Consider implementing tiered environments
Proper implementation of, and ongoing comparison between, multiple tiered environments (for example, development, staging, and production) has proven to be an extremely valuable tool in terms of reduction of production-down incidents. Many times, the different tiers will become out of sync in terms of system-level configuration, so ensuring that proper change management is carried out will increase the overall stability of the production tier, while allowing for proper vetting of configuration changes in the lower environments. Using these tiered environments to not only perform acceptance and load testing of content is important, but installation of OS and ArcGIS Enterprise patches should be installed following the tiered approach as well to minimize potential for disruption of the production environment.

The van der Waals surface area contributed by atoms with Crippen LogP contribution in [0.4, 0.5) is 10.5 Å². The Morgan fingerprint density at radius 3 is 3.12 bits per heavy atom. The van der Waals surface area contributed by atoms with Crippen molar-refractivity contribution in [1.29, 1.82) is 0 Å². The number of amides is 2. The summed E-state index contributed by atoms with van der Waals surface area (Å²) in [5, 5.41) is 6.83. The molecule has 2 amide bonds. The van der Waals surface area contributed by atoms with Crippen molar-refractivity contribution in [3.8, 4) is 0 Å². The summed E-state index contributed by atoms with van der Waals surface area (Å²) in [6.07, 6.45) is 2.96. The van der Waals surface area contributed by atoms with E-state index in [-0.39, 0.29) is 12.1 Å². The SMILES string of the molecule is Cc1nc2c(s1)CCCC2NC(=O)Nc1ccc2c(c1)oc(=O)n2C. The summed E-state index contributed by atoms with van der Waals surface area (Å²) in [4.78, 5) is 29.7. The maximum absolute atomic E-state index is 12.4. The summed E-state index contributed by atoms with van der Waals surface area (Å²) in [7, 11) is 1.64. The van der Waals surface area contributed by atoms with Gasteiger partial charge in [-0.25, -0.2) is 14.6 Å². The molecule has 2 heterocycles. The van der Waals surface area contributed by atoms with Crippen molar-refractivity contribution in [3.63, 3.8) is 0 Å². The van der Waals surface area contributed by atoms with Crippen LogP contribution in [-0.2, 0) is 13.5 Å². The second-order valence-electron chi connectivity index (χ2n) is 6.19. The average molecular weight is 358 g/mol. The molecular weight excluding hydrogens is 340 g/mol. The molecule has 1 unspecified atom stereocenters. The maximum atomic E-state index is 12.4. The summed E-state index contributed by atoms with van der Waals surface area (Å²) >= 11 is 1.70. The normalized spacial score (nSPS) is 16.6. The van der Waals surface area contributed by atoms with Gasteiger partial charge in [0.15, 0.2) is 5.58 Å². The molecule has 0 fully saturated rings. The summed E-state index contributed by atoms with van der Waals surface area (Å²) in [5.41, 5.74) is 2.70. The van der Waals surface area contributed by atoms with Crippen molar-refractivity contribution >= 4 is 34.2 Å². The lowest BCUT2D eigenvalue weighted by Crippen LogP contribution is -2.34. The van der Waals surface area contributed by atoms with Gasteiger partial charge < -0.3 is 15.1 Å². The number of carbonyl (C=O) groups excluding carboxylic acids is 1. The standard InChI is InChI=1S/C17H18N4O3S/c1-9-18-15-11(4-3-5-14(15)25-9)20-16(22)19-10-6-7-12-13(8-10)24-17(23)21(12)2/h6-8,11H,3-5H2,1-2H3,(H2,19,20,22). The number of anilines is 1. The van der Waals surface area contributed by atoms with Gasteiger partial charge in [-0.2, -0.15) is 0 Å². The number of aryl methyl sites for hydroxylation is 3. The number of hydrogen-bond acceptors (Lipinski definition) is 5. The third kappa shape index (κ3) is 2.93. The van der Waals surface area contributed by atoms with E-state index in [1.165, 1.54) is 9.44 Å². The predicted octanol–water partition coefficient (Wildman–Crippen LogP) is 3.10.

Once the deployment is in use across the organization, consider the following recommendations.
Each ArcGIS Enterprise component generates log files that can be used to identify and troubleshoot issues:
It is recommended that administrators review generated logs for all entries logged at SEVERE or WARNING level, as they may indicate software functionality issues that must be addressed.
Apply updates and patches
Regular patching is an important part of maintaining secure, up-to-date, stable environments. In terms of scheduling patches, proper backup procedures will help the organization to recover in situations in which the patch introduces adverse behavior, or some sort of failure is experienced. Patching also requires some sort of validation to take place to confirm normal operations of services on the patched machines following the installation. Patching of systems are split into two broad categories: operating system patches and software patches. The release of operating system patches is typically monthly for Windows or more frequent for individual packages on Linux, while the release of ArcGIS Enterprise patches depends on the version's maturity. Administrators should regularly check for updates using the included patchnotification utility and plan to install during regular maintenance windows.